In fact, the RCMP recently released a (sarcasm warning – certainly not influenced by political interference) report that cited those protecting us from climate change, them hippy happy radicals with threatening haircuts and sporting smart phone apps – are the threat to Canadian security. Contrast that with US military that state quite clearly and definitively, it is climate change that warrants the attention.
The US Defense Department report identified that “global warming can aggravate existing international issues, including environmental degradation, social tensions, poverty, ineffectual leadership and frail political institutions. The DOD believes these factors could threaten peace and stability in a number of nations.” Well…duh!
So, it’s 2015, Canada is enduring an expensively excess election campaign, and, with a brief Sunday announcement from the NDP on climate change dwarfed by the Popes’ US visit, there’s been barely a mention of climate change. More troublesome, when causal factors, or even symptoms, of climate change appear, solutions from candidates appear to be couched in cautious political mumble jumble with few details or precise commitments. Is it the ‘Dion effect’ candidates are worried about? Well, here’s some news: get over it – political support is deep for action on climate change, and people are tortured over the lack of climate change discussion this election campaign.
Even Mark Carney, Governor of the Bank of England, Chairman of the Financial Stability Board, former Governor of the Bank of Canada, (read small and big ‘C’ conservative) on September 29, gave a pivotal speech on climate change and financial risk:
“Since the 1980s the number of registered weather-related loss events has tripled; and Inflation adjusted insurance losses from these events have increased from an annual average of around $10bn in the 1980s to around $50bn over the past decade.”
Those costs are crippling to households, communities, municipal infrastructure and financial institutions, and they’re projected to increase. For three decades, the insurance industry has been warning about the risks from climate change, and while insurance pays out following a loss to anyone able to afford insurance, the ability of the average household to afford insurance is inversely proportional to its cost. Yet insurance rarely compensates for the personal loss of memories and valued family heirlooms, not to mention human life. The impacts on the insurance industry from climate change is merely the canary in the coal mine, pun intended.
All Stern (Sir Nicholas Stern) warnings aside, investment firms are ignoring these risks, placing the retirement savings of billions at risk. A recent study concluded that a mere 27 of 458 investment firms studied were including climate risk at any level in their investment risk strategy -only 5 of those rated well. As alien as it may sound, government policy can drive the behaviour of business, including financial and investment firms.
Shouldn’t this election include some discussion about whether financial and investment firms should be regulated to assess risks from the greatest challenge humanity has ever faced? This isn’t stranded nations or islands; it’s about stranded assets for billions of retiring investors.
The ‘costs’ of climate change will become crippling – and not only in economic terms – to most nation states, municipalities, communities and families.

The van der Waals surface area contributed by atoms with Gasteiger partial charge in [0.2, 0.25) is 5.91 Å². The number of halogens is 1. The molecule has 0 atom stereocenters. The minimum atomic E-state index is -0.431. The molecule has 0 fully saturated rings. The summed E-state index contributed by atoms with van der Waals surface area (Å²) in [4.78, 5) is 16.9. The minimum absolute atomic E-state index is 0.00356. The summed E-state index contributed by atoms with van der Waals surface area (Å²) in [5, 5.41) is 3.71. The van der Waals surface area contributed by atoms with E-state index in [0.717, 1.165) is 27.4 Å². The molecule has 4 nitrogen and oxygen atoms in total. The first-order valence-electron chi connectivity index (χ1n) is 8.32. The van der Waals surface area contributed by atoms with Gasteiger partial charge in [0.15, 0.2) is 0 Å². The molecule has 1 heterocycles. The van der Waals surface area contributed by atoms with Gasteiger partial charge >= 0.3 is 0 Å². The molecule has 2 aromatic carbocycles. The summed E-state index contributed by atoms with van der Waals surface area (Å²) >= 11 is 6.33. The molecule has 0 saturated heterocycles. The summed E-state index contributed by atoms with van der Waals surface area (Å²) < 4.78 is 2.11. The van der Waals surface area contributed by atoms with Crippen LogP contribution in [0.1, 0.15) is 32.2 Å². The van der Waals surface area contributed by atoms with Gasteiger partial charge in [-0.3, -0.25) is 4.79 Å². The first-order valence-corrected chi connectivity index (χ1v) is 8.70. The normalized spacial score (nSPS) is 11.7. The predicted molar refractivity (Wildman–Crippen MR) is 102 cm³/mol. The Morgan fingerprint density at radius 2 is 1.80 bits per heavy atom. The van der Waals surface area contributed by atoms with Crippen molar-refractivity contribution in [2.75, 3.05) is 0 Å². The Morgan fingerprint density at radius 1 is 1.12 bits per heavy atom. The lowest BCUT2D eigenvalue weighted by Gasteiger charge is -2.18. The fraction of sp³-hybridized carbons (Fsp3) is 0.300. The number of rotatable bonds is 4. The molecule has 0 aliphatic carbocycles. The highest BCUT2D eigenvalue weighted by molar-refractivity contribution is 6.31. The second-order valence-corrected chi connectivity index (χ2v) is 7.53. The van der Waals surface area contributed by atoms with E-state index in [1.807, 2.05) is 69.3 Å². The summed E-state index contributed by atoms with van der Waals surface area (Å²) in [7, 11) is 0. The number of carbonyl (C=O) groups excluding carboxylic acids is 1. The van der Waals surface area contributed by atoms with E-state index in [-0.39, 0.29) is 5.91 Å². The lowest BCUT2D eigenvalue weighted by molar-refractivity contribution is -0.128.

Climate change, not free radicals, degrades the security and living conditions of people, preventing national governments from providing basic needs for its citizens. Climate change is a health issue. It’s a social issue. It’s a foreign policy matter. Climate change is a security and military issue. Climate change is an economic issue. And when municipalities can’t develop the requisite infrastructure, provide essential services, maintain social cohesion or protect its citizens, and when nation states, including Canada, can’t provide for their citizens and maintain political stability, climate change becomes a life or death matter.
Canada doesn’t contribute much GHG to the global picture. So what! Canada sets an example, can help set the bar, and used to have a credible environmental and social record. No, our values haven’t given in to greed, individualism, everyone to themselves, he who has the most wins, race to the bottom. But you wouldn’t know that watching this election unfold.
Canadians want answers and the Pope noted that despite two decades of climate summits, it “is remarkable how weak international political responses have been. The failure of global summits on the environment make it plain that our politics are subject to technology and finance. There are too many special interests, and economic interests easily end up trumping the common good and manipulating information so that their own plans will not be affected.”
Indeed, directly from an Environment Canada report in 2008, “Media coverage of climate change science, our most high-profile issue, has been reduced by over 80%.” This isn’t a war on science; it’s a war on information, knowledge and life. We are indeed the most successfully engineered citizens on this planet.
So tell us what, exactly, as a candidate, you plan to do to protect us from the ravages of climate change. Sure you’ll go to Paris later this year, unless you’re a conservative denier. But really, what, exactly, will you do before and after that? After 30 years of squandered posturing by elected officials, the scale of reaction required is now enormous. That changes everything. Will you?